What a difference a few hours can make. Markets rebounded strongly at the end of last week as the various splits over sanctions amongst some prompted the not unreasonable view that some European governments weren’t serious on holding Russia to account for its actions over Ukraine.
For example, reports that carve outs had been created for luxury goods and items for the likes of Italy and Belgium sent completely the wrong message and made a complete mockery of the whole sanctions process.
The ground since then has shifted a lot with the biggest shift coming from Germany which not only dropped its opposition to shutting Russia out of the global financial system, by agreeing to sanctions on Russian banks, but it also dropped its opposition to sending lethal weapons to war zones, as well as pledging to spend at least 2% of GDP on defence spending.
The penny appears to have dropped that the short-term costs of doing something economically damaging, like shutting Russian banks out of the global financial system, and freezing Russia’s foreign exchange reserves, could well be outweighed by the costs of doing nothing, further down the line.
Putin appears to have calculated, wrongly as it turns out, that Western governments wouldn’t have the stomach to do what they are currently doing, as Russian banks get shut out of the SWIFT messaging system. The sanctions haven’t ended there either with key Putin himself targeted as well as key Russian officials and oligarchs connected to Putin, while European airspace has been closed to all Russian flights.
This weekend's events now mean that no G7 banks will be able to buy Russian rubles, sending the currency into freefall, with the end result we could see a huge inflationary shock unfold inside Russia. A run on Russian banks inside the country appears to be already starting, as ordinary Russians fear that their credit cards might no longer work.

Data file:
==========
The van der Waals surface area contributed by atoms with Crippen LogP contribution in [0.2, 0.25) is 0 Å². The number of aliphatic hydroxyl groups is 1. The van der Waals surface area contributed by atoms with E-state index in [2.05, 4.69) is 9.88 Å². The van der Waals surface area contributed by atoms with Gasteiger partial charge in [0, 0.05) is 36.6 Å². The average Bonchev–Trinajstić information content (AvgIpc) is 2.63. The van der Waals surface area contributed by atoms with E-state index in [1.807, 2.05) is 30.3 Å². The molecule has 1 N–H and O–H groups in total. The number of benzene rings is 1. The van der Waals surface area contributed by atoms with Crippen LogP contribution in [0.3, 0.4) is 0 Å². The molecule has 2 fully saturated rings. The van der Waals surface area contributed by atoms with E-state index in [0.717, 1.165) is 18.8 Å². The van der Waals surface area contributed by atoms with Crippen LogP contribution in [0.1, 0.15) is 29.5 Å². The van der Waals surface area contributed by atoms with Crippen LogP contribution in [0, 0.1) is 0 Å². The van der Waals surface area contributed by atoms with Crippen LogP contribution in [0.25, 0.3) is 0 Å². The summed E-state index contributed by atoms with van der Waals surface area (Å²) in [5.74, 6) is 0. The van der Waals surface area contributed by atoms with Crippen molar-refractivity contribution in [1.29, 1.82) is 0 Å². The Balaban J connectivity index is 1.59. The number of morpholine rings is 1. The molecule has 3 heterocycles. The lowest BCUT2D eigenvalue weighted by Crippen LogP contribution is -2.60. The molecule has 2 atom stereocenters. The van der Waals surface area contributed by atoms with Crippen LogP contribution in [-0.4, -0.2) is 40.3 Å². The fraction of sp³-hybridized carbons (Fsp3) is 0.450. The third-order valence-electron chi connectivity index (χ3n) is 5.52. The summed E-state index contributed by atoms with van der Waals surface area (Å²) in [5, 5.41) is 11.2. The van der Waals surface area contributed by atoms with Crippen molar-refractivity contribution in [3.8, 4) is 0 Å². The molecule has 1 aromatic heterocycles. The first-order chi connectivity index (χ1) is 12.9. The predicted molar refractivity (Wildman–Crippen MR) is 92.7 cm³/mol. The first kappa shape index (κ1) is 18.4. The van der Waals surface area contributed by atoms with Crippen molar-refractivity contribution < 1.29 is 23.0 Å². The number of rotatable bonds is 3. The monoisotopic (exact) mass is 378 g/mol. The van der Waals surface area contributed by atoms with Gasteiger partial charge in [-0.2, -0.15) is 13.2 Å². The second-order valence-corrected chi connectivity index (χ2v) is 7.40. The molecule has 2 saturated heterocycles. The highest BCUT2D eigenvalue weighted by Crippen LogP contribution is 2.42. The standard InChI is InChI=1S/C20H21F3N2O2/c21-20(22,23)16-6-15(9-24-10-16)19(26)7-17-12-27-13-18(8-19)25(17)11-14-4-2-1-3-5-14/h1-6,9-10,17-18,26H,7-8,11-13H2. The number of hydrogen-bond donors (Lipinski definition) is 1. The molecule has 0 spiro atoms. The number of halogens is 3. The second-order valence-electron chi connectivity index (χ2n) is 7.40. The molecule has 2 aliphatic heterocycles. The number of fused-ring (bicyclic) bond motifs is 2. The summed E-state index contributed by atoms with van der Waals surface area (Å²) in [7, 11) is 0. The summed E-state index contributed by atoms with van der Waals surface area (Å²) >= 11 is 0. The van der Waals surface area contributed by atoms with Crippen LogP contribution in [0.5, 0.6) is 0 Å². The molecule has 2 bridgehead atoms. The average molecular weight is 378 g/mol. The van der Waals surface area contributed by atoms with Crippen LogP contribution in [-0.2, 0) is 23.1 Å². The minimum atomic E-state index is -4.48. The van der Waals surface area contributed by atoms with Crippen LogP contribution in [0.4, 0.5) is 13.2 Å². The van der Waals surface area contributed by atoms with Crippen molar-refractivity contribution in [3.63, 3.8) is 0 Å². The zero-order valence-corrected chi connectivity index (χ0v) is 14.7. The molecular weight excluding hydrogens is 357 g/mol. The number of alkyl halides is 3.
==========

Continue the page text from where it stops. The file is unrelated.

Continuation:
Global companies have also looked to distance themselves from Russia, with BP announcing that it would be divesting its stake in Rosneft which it has a 20% stake in. This won’t be a cheap decision because they probably won’t be able to sell it to anyone in the current climate and is likely to mean a total write down of $25bn.
BP CEO Bernard Looney will also step down from the Rosneft board along with Bob Dudley. This move by BP will likely mean Shell will face similar pressure to do something similar with its Sakhalin assets, of which it has a 27.5% share.
Oil and gas prices have surged over concerns companies won’t be able to pay for Russian oil and gas, which could well prompt Putin to shut off the supply.
Gold prices have struggled to rally over concerns that Russia might decide to unload some of their gold reserves to raise cash, and help support the ruble, due to the country’s FX reserves being frozen, while the US dollar has moved higher.
In a sign that Putin appears increasingly rattled by the way events have unfolded over the past few days, from the lack of progress on the part of the Russian military in subduing Ukraine, to the increasing polarisation of Russia itself, he took the extraordinary decision to put his nuclear armed forces on high alert.
This comes across as a move that smacks of desperation, but it also puts the world, and Europe especially, into its most dangerous period since the 1980’s at the height of the Cold War.
Despite events over the weekend Asia markets have proved remarkably resilient, however markets here in Europe look set to get clobbered when they open later this morning, while the Russian ruble has collapsed further, trading over 20% lower and now at 107 against the US dollar.
EUR/USD – while below the 1.1270/80 area the bias remains for a lower euro, with the next support at last week’s lows and the 1.1100 area. A break below 1.1100 argues for a move towards 1.1000.
GBP/USD – has slipped below the 50-day MA, slipping to a low of 1.3273 last week before rebounding. Bias remains for further losses towards 1.3160 while below the 1.3460 area.
EUR/GBP – found resistance at the 0.8410/20 area last week but has slipped back sharply in Asia trading. While below resistance at the 0.8410/20 area the bias remains for a move back towards the recent lows at 0.8280.
USD/JPY – found resistance at the 115.80 area last week and has since slipped back. We still have support at the 114.40/50 area.